restricted access Two Studies in Dante. An unsigned review of Dante’s Conception of Justice, by Allan H. Gilbert; and The New Beatrice; or, The Virtue that Counsels. A Study in Dante, by Gratia Eaton Baldwin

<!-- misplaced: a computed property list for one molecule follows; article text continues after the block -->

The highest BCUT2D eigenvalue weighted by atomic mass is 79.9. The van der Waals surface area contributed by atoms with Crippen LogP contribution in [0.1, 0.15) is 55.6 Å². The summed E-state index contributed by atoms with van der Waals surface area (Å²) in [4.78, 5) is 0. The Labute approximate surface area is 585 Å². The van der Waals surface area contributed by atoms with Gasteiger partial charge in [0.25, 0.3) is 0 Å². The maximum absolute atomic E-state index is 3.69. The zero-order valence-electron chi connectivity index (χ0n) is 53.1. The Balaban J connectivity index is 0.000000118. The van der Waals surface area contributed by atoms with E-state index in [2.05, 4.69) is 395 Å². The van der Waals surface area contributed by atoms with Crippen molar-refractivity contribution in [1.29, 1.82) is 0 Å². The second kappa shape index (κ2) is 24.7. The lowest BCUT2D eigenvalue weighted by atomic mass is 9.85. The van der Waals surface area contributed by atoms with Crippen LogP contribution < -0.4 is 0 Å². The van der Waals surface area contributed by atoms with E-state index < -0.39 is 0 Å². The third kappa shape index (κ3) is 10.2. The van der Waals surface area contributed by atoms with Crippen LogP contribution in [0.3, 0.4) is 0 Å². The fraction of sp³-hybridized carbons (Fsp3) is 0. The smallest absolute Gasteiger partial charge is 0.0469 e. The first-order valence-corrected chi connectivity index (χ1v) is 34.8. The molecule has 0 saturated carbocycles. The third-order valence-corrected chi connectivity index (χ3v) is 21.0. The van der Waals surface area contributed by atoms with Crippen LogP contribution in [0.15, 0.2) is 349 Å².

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500 ] Two Studies in Dante An unsigned review of Dante’s Conception of Justice, by Allan H. Gilbert Durham, NC: Duke UP; London: Cambridge UP, 1925. Pp. vii + 244. The New Beatrice; or, The Virtue that Counsels. A Study in Dante, by Gratia Eaton Baldwin New York: Columbia UP; London: Milford, 1928. Pp. 88. The Times Literary Supplement, 1393 (11 Oct 1928) 732 These two books, both issued from American university presses, are curiously different, but arrive very happily together for any reader who cares to meditate upon human nature as exhibited by Dante students. The first, it must be said at once, is very much better and more important than the second; yet, taken together, the two volumes are much more informative about the dangers, limitations, and difficulties of the study of Dante than either would be alone. Professor Gilbert1 has provided, at the least, a compact and convenient and well-arranged handbook introducing the student to what is certainly the central idea of the Divine Comedy – the idea of Justice: an idea, furthermore ,withoutagraspofwhichwecannotunderstandtheDeMonarchia or the Convivio.2 The author is perfectly orthodox among Dante scholars; there is nothing surprising or revolutionary about his conclusions; his merit is to have provided a sound and readable presentation of the key-idea of the Comedy. It may be recommended to anyone beginning the study of Dante without profound knowledge of Aristotle or of Scholasticism. We agree with the author that the importance of the conception of Justice in the Divine Comedy can hardly be over-estimated, and that the commentaries of Aquinas on Aristotle were probably far more important in the formation of Dante’s views than were any of the available works of Aristotle himself. The author says rightly: [ 501 Two Studies in Dante Justice lies at the heart of the Commedia. The poem cannot be morally or even aesthetically acceptable unless the punishments and rewards of which it treats are accepted as justly assigned. Its structure and purpose cannot be grasped without an understanding of its author’s conception of justice, nor can its allegory appear rational or artistic. The interpretation of the Purgatorio has especially suffered from the lack of any principle of justice as a guide. In the present work the penalties of purgatory are treated as parts of a connected allegory and distinguished from those of hell. The chapter on the Paradiso is intended to show how that part of the poem fits into Dante’s allegorical scheme as a presentation of the Divine justice at work among living men. Interpreters of the Paradiso have too commonly been content with the literal meaning alone. [vi] The book is improved by an appendix giving the relevant texts from Dante, Aquinas and Aristotle. Our only criticism of the book is that the author might have gathered his argument into another chapter, pointing out the difference between the “justice ” of Aristotle as developed by Aquinas and the common conception of “justice” at the present time. The Aristotelian “justice” as taken over by Dante is a term with progressive enlargement of meaning, from social or legal justice to Divine justice, which are related but not identical. It is largely due, we believe, to the romantic conception of justice that the Inferno has been, especially among Anglo-Saxon and Northern readers, the most popular and most apparently intelligible part of the Comedy. We do not need to accept the idea of eternal damnation in order to appreciate the Inferno, but we must certainly understand it – and that, as the history of modern literary criticismattests,ismoredifficultthanmostpeoplethink.Mostoftheromantic delight in the love of Paolo and Francesca, from Musset on, has been founded on a misconception.3 Now it is essential to the understanding of the Inferno to understand that all of these damned are damned voluntarily; they preferdamnationbecausetheyprefertoremainintheirseveralstatesofmind rather than make any motion of discipline or surrender. The choice of damnation by the damned is, however, contrasted with the choice of suffering by those in purgatory. Professor Gilbert makes a good point of the distinction betweenthe“flames”ofhellandthe“flames”ofpurgatory–intowhichlatter Guido Guinicelli, for example, withdraws again with gladness after speaking to Dante.4 The damned choose the mental state which implies torment; the souls in purgatory choose the torment which will purge the mental state. 1928 502 ] Miss Baldwin’s little book deals with the special problem of the Vita Nuova, the problem which has proved itself a stumbling-block for most of its critics: Miss Baldwin, it must be said...